Richdeep Gill, MD, Shahzeer Karmali, MD FRCSC, Ghassan Hadi, MD FRCSC, Matthew Hudson, Xinzhe Shi, Daniel W Birch, MD FRCSC. University of Alberta
Worldwide, over 1.7 billion individuals may be classified as overweight and are in need of appropriate medical and surgical treatments. The primary goal of a comprehensive weight management program is to produce sustainable weight loss. However, for a weight management program to be effective, the patient must first complete the program. In this study, we analyze attrition rates and predictors of attrition within a publicly funded, multidisciplinary adult weight management program.
A retrospective chart review was conducted utilizing a multidisciplinary Adult Weight Management Clinic program database (Weight Wise, Alberta Health Services, Edmonton, Alberta, Canada). Patients received medical or surgical treatment with appropriate clinical follow-up. Patient’s records were accessed for information on demographics and co-morbidities. The patients in the surgical clinics were treated with either laparoscopic gastric band insertion or gastric bypass. Univariate analysis and multivariate analyses on predictors of attrition was completed. Statistical significance was defined as p<0.05.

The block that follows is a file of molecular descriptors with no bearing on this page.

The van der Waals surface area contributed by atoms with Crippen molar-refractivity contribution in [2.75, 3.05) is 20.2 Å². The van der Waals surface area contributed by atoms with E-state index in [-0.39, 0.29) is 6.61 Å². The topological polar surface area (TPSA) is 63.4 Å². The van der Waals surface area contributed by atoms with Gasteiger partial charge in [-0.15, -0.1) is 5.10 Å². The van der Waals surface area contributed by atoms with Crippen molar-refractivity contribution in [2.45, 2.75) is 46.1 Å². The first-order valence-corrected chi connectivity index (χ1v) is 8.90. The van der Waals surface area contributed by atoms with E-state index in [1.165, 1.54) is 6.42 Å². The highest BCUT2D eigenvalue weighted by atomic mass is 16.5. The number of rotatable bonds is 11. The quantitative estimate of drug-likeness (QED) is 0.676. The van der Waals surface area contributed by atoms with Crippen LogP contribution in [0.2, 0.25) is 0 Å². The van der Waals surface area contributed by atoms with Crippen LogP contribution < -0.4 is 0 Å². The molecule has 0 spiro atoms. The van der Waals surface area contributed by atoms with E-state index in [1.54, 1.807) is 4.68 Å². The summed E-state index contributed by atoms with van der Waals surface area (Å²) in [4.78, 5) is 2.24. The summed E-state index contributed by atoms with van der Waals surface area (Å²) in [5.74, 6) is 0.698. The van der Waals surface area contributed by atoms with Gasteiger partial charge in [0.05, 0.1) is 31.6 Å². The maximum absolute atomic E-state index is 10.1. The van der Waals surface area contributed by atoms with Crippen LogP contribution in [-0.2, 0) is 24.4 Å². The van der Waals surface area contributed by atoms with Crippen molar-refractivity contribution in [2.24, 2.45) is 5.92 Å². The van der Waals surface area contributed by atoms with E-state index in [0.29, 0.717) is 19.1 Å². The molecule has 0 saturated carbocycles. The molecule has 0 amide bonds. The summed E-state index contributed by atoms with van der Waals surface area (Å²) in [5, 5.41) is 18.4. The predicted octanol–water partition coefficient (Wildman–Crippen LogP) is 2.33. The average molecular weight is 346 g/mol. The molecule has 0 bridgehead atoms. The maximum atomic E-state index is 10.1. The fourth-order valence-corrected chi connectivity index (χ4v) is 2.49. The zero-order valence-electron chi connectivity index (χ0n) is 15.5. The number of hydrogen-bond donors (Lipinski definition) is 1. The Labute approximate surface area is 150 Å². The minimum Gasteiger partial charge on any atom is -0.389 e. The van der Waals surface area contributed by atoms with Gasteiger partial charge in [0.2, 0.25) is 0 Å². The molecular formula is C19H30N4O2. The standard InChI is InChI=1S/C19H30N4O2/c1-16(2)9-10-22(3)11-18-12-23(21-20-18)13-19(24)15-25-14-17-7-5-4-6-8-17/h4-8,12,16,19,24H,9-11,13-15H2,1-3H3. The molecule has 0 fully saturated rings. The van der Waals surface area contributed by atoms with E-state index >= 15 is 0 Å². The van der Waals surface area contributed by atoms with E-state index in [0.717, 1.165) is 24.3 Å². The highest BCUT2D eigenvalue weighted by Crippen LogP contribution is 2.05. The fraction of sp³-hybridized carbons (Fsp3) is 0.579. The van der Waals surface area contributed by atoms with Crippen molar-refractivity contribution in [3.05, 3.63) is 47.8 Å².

A total of 1205 patients were treated in the weight management program; 887 were treated in the medical clinic and 318 were treated surgically and followed in a surgical clinic. Overall 516 patients left the program or were lost to follow-up (attrition rate = 42.8%). The attrition rate was 53.9% in the medical clinic and 11.9% at the surgical clinic. Multivariate analyses identified participation in the medical clinic, younger patient age and lower BMI as predictors of attrition.
This study identified lower attrition rates in surgically treated patients as compared to medically treated patients in a multidisciplinary weight management clinic. Further research is needed to understand those variables that lead to improved attrition rates.
Key Words: Attrition, Weight-loss program, bariatric surgery, obesity
Program Number: P023